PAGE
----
October 5, 2005 11:36 AM PDT

Microsoft's Linux-related patents rejected

The U.S. Patent Office has rejected two Microsoft patents over the FAT file format, but the software maker said Wednesday that it's not ready to give up its battle to protect its widely used method for storing data.

The patent office delivered its ruling late last month but made it public this week. With one of the patents, the decision is what's considered a final rejection, while with another it's considered nonfinal. In both cases, Microsoft has the ability to pursue its claims further.

The rejections come after a re-examination of the patents was sought by the Public Patent Foundation, which argued that they were invalid because there was "prior art," that is, evidence that others had done similar work before Microsoft's patent application. A U.S. Patent Office examiner issued a preliminary rejection of one Microsoft patent in September 2004.

Though developed for Windows, the FAT format has become a common means of storing files on all manner of computers, as well as on removable flash memory cards used in digital cameras and other devices. It is also used by the open-source Samba software that lets Linux and Unix computers exchange data with Windows computers, and by Linux itself to read and write files on Windows hard drives.

There has been concern that if the FAT patents are upheld, Microsoft may claim that Linux infringes on Microsoft technology and will seek a royalty. Any monetary compensation could threaten the operating system, which under General Public License (GPL) terms may not be distributed if it contains patented technology that requires royalty payments.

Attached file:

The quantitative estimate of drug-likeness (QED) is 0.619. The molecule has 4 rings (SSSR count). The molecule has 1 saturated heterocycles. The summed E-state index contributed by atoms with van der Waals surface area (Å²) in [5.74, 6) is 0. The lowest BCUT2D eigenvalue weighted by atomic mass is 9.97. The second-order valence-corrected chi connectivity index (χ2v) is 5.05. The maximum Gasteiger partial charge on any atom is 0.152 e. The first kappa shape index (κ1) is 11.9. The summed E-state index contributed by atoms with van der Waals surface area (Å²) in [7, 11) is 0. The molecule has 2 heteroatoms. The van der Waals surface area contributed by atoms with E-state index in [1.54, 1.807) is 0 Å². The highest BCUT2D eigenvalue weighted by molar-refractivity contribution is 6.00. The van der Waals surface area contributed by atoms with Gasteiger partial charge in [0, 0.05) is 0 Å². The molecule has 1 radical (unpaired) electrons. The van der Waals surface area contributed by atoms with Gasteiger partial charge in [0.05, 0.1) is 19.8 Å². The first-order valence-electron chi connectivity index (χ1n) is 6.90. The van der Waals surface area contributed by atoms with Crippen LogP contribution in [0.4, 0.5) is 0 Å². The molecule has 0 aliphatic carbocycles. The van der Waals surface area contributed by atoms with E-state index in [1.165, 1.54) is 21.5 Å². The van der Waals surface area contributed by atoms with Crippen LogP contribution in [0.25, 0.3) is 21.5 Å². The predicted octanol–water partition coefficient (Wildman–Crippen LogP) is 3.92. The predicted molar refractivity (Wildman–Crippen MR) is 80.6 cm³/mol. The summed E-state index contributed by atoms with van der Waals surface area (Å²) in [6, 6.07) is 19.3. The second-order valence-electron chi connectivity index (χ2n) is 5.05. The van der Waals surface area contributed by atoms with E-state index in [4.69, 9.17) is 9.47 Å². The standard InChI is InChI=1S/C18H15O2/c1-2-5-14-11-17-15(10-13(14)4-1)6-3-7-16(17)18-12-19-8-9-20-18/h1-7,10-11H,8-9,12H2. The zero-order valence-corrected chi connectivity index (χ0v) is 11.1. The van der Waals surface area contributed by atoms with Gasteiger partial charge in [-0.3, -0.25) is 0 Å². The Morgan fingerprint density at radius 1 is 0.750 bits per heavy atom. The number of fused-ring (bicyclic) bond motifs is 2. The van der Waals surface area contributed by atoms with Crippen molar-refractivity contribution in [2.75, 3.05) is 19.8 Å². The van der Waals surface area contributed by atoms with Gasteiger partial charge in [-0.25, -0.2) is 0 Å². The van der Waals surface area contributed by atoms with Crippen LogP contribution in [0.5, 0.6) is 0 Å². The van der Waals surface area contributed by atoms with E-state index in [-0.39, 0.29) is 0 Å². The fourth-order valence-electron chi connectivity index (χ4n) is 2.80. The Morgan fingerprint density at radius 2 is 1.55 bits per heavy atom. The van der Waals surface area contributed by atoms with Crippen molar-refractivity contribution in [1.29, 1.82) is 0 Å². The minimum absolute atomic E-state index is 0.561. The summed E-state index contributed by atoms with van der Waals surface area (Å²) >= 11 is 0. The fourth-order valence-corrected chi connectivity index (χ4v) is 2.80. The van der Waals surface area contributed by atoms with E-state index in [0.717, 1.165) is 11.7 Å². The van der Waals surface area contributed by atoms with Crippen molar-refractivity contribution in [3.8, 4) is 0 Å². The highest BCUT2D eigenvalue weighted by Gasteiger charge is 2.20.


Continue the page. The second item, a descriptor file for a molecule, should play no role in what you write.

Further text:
A Microsoft representative said Wednesday that the company considers the latest rejections somewhat of a victory because the examiners have rejected the prior-art claims. Microsoft said the latest rejections are centered on how the inventor of the patents is listed.

"None of the prior art submitted by the Public Patent Foundation stood up under examination," Microsoft Director of Business Development David Kaefer said in a statement. "The issues that have come up in these re-examinations have nothing to do with (non-Microsoft) prior art. Instead, the issues involve a question over whom--at Microsoft--should be properly listed as an inventor."

A Public Patent Foundation representative was not immediately available for comment.